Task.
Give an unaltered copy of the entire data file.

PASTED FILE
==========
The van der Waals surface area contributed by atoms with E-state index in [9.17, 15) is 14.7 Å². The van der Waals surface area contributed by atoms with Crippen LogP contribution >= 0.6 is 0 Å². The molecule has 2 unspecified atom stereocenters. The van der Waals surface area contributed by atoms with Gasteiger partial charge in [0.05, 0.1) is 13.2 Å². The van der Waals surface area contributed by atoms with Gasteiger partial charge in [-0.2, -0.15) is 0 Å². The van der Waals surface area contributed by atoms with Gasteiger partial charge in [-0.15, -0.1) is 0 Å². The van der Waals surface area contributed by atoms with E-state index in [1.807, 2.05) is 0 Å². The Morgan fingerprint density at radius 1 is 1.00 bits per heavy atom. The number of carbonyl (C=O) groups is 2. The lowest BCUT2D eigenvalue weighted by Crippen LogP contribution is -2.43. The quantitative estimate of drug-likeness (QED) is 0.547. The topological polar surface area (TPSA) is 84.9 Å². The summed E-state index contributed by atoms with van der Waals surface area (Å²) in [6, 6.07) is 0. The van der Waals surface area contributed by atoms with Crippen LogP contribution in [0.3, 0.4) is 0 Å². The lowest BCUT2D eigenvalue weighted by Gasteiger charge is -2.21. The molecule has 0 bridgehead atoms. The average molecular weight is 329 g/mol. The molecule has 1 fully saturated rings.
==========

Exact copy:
The van der Waals surface area contributed by atoms with E-state index in [9.17, 15) is 14.7 Å². The van der Waals surface area contributed by atoms with Crippen LogP contribution >= 0.6 is 0 Å². The molecule has 2 unspecified atom stereocenters. The van der Waals surface area contributed by atoms with Gasteiger partial charge in [0.05, 0.1) is 13.2 Å². The van der Waals surface area contributed by atoms with Gasteiger partial charge in [-0.2, -0.15) is 0 Å². The van der Waals surface area contributed by atoms with Gasteiger partial charge in [-0.15, -0.1) is 0 Å². The van der Waals surface area contributed by atoms with E-state index in [1.807, 2.05) is 0 Å². The Morgan fingerprint density at radius 1 is 1.00 bits per heavy atom. The number of carbonyl (C=O) groups is 2. The lowest BCUT2D eigenvalue weighted by Crippen LogP contribution is -2.43. The quantitative estimate of drug-likeness (QED) is 0.547. The topological polar surface area (TPSA) is 84.9 Å². The summed E-state index contributed by atoms with van der Waals surface area (Å²) in [6, 6.07) is 0. The van der Waals surface area contributed by atoms with Crippen LogP contribution in [0.3, 0.4) is 0 Å². The lowest BCUT2D eigenvalue weighted by Gasteiger charge is -2.21. The molecule has 0 bridgehead atoms. The average molecular weight is 329 g/mol. The molecule has 1 fully saturated rings.